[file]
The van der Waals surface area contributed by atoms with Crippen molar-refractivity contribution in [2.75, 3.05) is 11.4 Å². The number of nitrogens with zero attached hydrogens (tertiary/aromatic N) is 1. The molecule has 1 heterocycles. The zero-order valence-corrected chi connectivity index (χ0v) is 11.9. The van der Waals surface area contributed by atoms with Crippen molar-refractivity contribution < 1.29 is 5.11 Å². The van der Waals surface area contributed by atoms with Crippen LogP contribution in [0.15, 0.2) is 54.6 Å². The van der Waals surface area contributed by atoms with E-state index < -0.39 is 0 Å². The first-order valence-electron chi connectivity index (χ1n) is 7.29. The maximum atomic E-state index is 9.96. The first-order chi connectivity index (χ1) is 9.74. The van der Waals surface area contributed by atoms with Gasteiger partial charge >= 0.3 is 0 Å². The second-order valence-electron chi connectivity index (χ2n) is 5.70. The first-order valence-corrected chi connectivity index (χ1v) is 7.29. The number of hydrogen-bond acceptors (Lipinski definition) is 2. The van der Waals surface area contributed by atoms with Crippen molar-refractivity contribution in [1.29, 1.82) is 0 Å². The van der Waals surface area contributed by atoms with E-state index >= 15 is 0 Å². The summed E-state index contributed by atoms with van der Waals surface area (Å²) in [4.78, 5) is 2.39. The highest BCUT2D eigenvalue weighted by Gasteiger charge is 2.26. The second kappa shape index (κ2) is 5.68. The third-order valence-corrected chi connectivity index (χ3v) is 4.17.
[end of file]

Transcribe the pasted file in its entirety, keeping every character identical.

The van der Waals surface area contributed by atoms with Crippen molar-refractivity contribution in [2.75, 3.05) is 11.4 Å². The number of nitrogens with zero attached hydrogens (tertiary/aromatic N) is 1. The molecule has 1 heterocycles. The zero-order valence-corrected chi connectivity index (χ0v) is 11.9. The van der Waals surface area contributed by atoms with Crippen molar-refractivity contribution < 1.29 is 5.11 Å². The van der Waals surface area contributed by atoms with Crippen LogP contribution in [0.15, 0.2) is 54.6 Å². The van der Waals surface area contributed by atoms with E-state index < -0.39 is 0 Å². The first-order valence-electron chi connectivity index (χ1n) is 7.29. The maximum atomic E-state index is 9.96. The first-order chi connectivity index (χ1) is 9.74. The van der Waals surface area contributed by atoms with Gasteiger partial charge >= 0.3 is 0 Å². The second-order valence-electron chi connectivity index (χ2n) is 5.70. The first-order valence-corrected chi connectivity index (χ1v) is 7.29. The number of hydrogen-bond acceptors (Lipinski definition) is 2. The van der Waals surface area contributed by atoms with Crippen molar-refractivity contribution in [1.29, 1.82) is 0 Å². The van der Waals surface area contributed by atoms with E-state index >= 15 is 0 Å². The summed E-state index contributed by atoms with van der Waals surface area (Å²) in [4.78, 5) is 2.39. The highest BCUT2D eigenvalue weighted by Gasteiger charge is 2.26. The second kappa shape index (κ2) is 5.68. The third-order valence-corrected chi connectivity index (χ3v) is 4.17.